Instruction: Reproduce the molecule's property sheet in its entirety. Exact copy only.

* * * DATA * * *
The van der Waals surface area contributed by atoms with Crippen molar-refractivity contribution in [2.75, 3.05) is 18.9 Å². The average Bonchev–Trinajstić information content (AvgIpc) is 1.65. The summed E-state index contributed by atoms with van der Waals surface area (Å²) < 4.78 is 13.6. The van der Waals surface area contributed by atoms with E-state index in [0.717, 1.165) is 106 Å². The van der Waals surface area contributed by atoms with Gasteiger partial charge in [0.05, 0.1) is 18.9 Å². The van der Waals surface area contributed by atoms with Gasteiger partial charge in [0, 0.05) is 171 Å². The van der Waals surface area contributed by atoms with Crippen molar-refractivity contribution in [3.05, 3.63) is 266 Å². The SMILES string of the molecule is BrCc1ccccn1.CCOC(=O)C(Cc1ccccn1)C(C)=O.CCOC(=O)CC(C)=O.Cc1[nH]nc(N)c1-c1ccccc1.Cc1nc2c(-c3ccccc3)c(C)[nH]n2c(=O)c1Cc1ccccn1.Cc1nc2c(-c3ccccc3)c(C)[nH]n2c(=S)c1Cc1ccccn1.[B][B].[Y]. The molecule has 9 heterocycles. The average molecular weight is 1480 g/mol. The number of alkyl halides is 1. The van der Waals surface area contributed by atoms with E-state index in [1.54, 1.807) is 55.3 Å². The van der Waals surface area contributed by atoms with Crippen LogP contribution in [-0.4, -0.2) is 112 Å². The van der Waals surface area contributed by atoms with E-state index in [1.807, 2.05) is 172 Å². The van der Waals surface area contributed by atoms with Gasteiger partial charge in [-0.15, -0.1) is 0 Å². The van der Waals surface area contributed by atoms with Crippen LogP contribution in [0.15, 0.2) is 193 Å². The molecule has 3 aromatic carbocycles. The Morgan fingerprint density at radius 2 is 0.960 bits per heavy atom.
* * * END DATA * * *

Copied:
The van der Waals surface area contributed by atoms with Crippen molar-refractivity contribution in [2.75, 3.05) is 18.9 Å². The average Bonchev–Trinajstić information content (AvgIpc) is 1.65. The summed E-state index contributed by atoms with van der Waals surface area (Å²) < 4.78 is 13.6. The van der Waals surface area contributed by atoms with E-state index in [0.717, 1.165) is 106 Å². The van der Waals surface area contributed by atoms with Gasteiger partial charge in [0.05, 0.1) is 18.9 Å². The van der Waals surface area contributed by atoms with Gasteiger partial charge in [0, 0.05) is 171 Å². The van der Waals surface area contributed by atoms with Crippen molar-refractivity contribution in [3.05, 3.63) is 266 Å². The SMILES string of the molecule is BrCc1ccccn1.CCOC(=O)C(Cc1ccccn1)C(C)=O.CCOC(=O)CC(C)=O.Cc1[nH]nc(N)c1-c1ccccc1.Cc1nc2c(-c3ccccc3)c(C)[nH]n2c(=O)c1Cc1ccccn1.Cc1nc2c(-c3ccccc3)c(C)[nH]n2c(=S)c1Cc1ccccn1.[B][B].[Y]. The molecule has 9 heterocycles. The average molecular weight is 1480 g/mol. The number of alkyl halides is 1. The van der Waals surface area contributed by atoms with E-state index in [1.54, 1.807) is 55.3 Å². The van der Waals surface area contributed by atoms with Crippen LogP contribution in [-0.4, -0.2) is 112 Å². The van der Waals surface area contributed by atoms with E-state index in [1.807, 2.05) is 172 Å². The van der Waals surface area contributed by atoms with Gasteiger partial charge in [-0.15, -0.1) is 0 Å². The van der Waals surface area contributed by atoms with Crippen LogP contribution in [0.15, 0.2) is 193 Å². The molecule has 3 aromatic carbocycles. The Morgan fingerprint density at radius 2 is 0.960 bits per heavy atom.